The other day I got a text message from someone I didn't know. It was a politician texting me, without my permission, on my personal device.
I knew that political "leaders" had exempted themselves from marketing strictures and rules like Do Not Call lists. I didn't know that they had also granted themselves carte blanc when it came to texting.
It all got me thinking about trust. And perhaps why there is so little of it.
When I produce an ad, whether it's a banner ad or a big national spot, lawyers have to approve it.
This is almost never easy.
We in advertising are paid, not to lie, but to put a sheen on things. To make things sound good.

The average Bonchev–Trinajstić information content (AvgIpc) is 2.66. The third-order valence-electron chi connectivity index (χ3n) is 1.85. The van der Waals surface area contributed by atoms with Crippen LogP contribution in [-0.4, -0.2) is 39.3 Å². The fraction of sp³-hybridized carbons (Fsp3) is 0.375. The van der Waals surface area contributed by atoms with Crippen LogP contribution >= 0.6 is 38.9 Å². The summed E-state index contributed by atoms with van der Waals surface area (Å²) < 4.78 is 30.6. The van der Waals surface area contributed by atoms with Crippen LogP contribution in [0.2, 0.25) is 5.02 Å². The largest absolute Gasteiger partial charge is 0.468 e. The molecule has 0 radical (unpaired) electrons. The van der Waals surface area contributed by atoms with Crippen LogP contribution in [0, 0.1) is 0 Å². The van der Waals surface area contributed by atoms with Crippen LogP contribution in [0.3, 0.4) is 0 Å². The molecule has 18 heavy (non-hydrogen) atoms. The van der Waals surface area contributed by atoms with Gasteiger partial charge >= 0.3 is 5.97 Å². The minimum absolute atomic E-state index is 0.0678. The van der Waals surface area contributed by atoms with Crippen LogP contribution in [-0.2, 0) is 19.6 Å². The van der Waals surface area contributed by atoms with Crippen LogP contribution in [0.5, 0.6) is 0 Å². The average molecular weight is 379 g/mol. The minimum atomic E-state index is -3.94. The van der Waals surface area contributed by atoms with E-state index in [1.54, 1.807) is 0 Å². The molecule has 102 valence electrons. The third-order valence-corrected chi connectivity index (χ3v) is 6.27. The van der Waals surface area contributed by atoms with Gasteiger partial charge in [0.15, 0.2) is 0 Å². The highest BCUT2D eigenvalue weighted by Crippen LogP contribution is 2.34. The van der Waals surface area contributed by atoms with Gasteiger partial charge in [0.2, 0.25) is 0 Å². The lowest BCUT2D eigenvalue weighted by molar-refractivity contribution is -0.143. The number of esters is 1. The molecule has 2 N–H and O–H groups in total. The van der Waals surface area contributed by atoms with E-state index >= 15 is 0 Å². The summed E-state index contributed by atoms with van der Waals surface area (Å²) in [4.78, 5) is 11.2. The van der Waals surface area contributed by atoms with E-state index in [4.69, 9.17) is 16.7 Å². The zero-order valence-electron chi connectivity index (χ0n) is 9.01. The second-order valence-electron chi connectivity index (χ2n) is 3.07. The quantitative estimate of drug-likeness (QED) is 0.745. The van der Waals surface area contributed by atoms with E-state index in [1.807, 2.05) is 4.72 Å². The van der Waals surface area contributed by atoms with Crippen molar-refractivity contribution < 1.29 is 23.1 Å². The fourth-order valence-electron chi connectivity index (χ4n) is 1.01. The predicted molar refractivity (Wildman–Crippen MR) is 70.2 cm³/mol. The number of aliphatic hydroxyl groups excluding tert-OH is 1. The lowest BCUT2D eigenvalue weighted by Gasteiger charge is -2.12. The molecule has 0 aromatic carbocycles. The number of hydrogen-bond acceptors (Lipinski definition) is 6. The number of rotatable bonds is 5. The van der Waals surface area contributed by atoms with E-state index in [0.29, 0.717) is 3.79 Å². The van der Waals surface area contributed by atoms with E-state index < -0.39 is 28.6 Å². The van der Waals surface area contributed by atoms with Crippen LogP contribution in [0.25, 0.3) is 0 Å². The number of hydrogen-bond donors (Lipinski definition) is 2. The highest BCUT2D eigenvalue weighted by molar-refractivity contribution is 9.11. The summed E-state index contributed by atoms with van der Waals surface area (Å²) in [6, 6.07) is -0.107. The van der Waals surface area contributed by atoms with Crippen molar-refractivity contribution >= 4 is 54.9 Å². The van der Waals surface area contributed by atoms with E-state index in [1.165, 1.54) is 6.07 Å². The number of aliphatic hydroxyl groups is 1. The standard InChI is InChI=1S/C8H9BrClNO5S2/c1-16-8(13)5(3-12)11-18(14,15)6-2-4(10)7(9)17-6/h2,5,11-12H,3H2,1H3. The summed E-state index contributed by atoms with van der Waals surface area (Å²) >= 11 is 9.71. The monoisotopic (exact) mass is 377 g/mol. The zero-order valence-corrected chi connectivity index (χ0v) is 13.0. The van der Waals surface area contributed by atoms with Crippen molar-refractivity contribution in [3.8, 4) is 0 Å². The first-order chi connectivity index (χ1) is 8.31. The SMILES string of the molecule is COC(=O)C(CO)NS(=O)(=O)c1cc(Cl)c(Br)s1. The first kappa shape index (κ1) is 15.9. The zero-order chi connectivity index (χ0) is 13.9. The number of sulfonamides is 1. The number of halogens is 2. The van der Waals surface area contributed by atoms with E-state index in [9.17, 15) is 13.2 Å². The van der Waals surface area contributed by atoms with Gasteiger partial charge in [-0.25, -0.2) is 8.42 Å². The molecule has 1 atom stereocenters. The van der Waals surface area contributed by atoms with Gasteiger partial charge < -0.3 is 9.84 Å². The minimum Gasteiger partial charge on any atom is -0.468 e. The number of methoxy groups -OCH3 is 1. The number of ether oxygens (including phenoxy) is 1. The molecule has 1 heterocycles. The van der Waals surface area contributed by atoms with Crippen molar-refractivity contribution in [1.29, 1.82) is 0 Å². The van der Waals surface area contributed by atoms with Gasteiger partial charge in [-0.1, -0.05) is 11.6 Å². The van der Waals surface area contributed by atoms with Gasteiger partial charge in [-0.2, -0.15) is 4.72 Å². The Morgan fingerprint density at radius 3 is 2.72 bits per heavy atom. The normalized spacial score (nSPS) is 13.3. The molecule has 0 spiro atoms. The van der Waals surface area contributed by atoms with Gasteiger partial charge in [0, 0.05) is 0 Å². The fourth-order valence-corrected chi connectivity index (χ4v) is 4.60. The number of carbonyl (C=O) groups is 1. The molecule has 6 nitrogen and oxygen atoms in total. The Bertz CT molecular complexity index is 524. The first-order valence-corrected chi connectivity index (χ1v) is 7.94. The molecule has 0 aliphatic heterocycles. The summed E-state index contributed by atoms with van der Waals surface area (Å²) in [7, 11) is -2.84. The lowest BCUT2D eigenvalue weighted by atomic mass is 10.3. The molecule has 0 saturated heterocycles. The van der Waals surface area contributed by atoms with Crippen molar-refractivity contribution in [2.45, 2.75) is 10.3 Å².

And clients, and networks, exist to be careful. To guard their companies and their brands. To protect them from a copywriter's enthusiasms.
Of course, political leaders subject their ads to none of the scrutiny that an ad for a detergent or a paper-towel would be subject to.
People who control multi-billion or multi-trillion dollar budgets can say what they want with no checks on the truth.
I wonder if part of the reason for the public's lack of trust in government stems from the out and out lies they tell in their TV commercials.
Most political ads--attack ads--portray one's opponent as a step down from child molester.
There are a lot of ways our industry can, slowly, begin to restore its reputation. We can be stricter on ourselves. We can agree to a set of standards.
But we must also make our so-called lawmakers adhere to the same principles. Or the ugliness of what they do will spill over and make what we do ugly as well.